“Radiologists haven’t wanted to specialize in mammography, and the modality has long been considered the low revenue producer on the totem pole,” MacFarlane said. “But if a facility controls the technical component for mammography, it can actually make money with digital.”

Workflow works wonders

Workflow efficiency is key to making money with mammography, MacFarlane said. Traditionally, facilities performing analog mammography allocated 30-minute time slots for screening exams. Now, with digital, it’s possible for facilities to do exams in 10- to 15-minute slots, which further improves their bottom line.

For example, under Medicare rates in California, an efficient digital mammography facility can get reimbursement on par with MRI rates, in the range of $537 to $631 per hour, assuming they can do screening mammography exams in 15-minute time frames, according to MacFarlane.

“If you look at it that way, the modality has gone from being a loss leader, losing $10, say, for every analog mammography exam performed, to being a revenue generator with digital’s increased throughput,” MacFarlane said.

So assessing a facility’s workflow protocols, from both physical space and staffing perspectives, is the place to start if that facility wants to see increased revenue from digital mammography, according to Bonnie Rush, consultant and president of Breast Imaging Specialists of San Diego. Rush also presented at the RBMA meeting.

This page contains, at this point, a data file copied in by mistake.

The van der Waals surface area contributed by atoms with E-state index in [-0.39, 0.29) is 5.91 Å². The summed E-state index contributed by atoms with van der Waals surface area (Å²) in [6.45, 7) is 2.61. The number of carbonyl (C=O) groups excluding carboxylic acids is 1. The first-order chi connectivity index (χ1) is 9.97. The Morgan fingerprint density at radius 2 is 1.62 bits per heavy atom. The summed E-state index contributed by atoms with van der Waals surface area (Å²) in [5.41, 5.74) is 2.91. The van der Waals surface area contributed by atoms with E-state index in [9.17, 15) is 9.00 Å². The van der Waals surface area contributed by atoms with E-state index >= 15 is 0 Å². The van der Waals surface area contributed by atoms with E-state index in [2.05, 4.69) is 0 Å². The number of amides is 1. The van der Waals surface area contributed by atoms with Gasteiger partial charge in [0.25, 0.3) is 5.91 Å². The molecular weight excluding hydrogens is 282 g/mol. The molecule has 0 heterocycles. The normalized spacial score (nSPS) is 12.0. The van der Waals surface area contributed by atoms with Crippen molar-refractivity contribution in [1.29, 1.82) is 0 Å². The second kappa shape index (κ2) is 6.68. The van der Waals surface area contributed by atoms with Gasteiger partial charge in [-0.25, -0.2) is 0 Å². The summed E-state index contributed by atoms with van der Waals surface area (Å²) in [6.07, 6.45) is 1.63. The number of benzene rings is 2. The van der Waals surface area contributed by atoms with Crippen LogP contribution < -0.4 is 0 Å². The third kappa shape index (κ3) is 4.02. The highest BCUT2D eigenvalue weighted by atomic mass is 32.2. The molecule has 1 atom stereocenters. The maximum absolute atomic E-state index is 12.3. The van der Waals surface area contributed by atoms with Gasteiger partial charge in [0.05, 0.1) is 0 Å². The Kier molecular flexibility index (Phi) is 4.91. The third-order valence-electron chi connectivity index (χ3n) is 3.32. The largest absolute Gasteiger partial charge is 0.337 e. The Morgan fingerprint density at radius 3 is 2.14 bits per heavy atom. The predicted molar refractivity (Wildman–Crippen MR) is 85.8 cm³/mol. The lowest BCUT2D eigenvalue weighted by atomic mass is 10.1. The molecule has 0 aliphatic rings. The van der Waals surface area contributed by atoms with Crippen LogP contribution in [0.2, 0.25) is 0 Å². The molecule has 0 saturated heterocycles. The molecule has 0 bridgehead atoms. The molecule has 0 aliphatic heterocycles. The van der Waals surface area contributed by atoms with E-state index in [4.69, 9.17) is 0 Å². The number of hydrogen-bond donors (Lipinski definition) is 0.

“Evaluate where major time is spent [during the mammography screening exam process] and then revamp it using technologist aides or a patient concierge/patient advocate,” Rush said. “Taking all those analog steps that technologists have done before and assigning them to staff that makes less money in and of itself can boost revenue.”

This tactic can also be good for patients: When a woman is greeted and guided through the registration, health history, and exam prep by someone who is directly focused on her — hard for technologists to do, as they’re concentrating on getting the exam done and moving on to the next patient — her experience of the facility’s customer service will be more positive.